|Friday, 5pm. 30 miles south of Blythe,CA. 94 degrees Fahrenheit.
My eleven-years-old GMC-truck
is going about ten mph on a desert track somewhere in the middle of nothing. Dry creeks, dry plants,
dry rocks. No birds, nothing that moves. Not even clouds. The track vanishing every few minutes between
black stones the shape of eggs or in scrubs armed with thorns scraping the sides of the GMC. From time
to time, the horizon's gone when I'm passing something that could be a wash - in better times. I have to be
careful by passing those dips, the clearance of the GMC not forgiving straight driving. And there we go -
I bump my rear axle in a creek - a very unpleasant sound - some stones flying to the side.
| What happened? Why are they here? And, after all, who or what
left them standing here by their own,
unable to move, dissolving of drought in a place nobody can forget because nobody ever remembered it ?
Whose desperate mind undertook all this hassle driving them all the way to this place in the desert nobody
can survive? I saw this man. He was about thirty-five, five-foot-eight tall, long hair, face small and dry, long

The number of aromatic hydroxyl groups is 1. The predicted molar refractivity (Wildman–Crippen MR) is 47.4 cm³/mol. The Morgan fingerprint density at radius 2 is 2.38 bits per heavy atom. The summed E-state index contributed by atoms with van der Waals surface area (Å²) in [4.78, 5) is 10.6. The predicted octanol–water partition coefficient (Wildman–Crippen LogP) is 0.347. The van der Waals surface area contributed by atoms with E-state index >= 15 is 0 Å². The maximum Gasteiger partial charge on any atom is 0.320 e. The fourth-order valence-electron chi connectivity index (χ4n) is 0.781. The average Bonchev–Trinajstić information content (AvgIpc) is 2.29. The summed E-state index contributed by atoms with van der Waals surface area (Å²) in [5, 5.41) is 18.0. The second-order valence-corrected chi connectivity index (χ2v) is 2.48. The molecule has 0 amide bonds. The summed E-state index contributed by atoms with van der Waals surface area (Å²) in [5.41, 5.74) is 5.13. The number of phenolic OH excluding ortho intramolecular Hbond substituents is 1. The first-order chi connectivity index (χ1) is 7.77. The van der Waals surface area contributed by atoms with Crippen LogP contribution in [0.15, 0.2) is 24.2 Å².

nose and small brown eyes hidden from the sun by eyebrows that looked burned like these brushes at the
wash. 69', as they send him home from Vietnam, he was OK. Not wounded, not ill. The people in Elgin,IL
gave him a job at a grocery store, but it was a lousy job, he switched for a liquor store, then for a garage,
but the garage was mainly working for guys in Chicago, whom he never saw, and who were mostly after
new ID numbers for their cars, that had to be stamped into the frame and behind the windshield. So he left.
There was nothing anybody expected from him and nothing he could do about it.
|So he sat and waited. Watched the desert, the ever dusty colours,
the brown mountains, the starter of the
pink bus. The fuel gauge read zero. He turned the key and no sound came up. The first sixpack was gone.
So he got out of the bus and just walked. Nobody stopped him. I looked around and got back to my GMC.
I had ways to go, anyway. Looked at the other bus and somehow it seemed to smile. It tried to tell me,
maybe there was another story.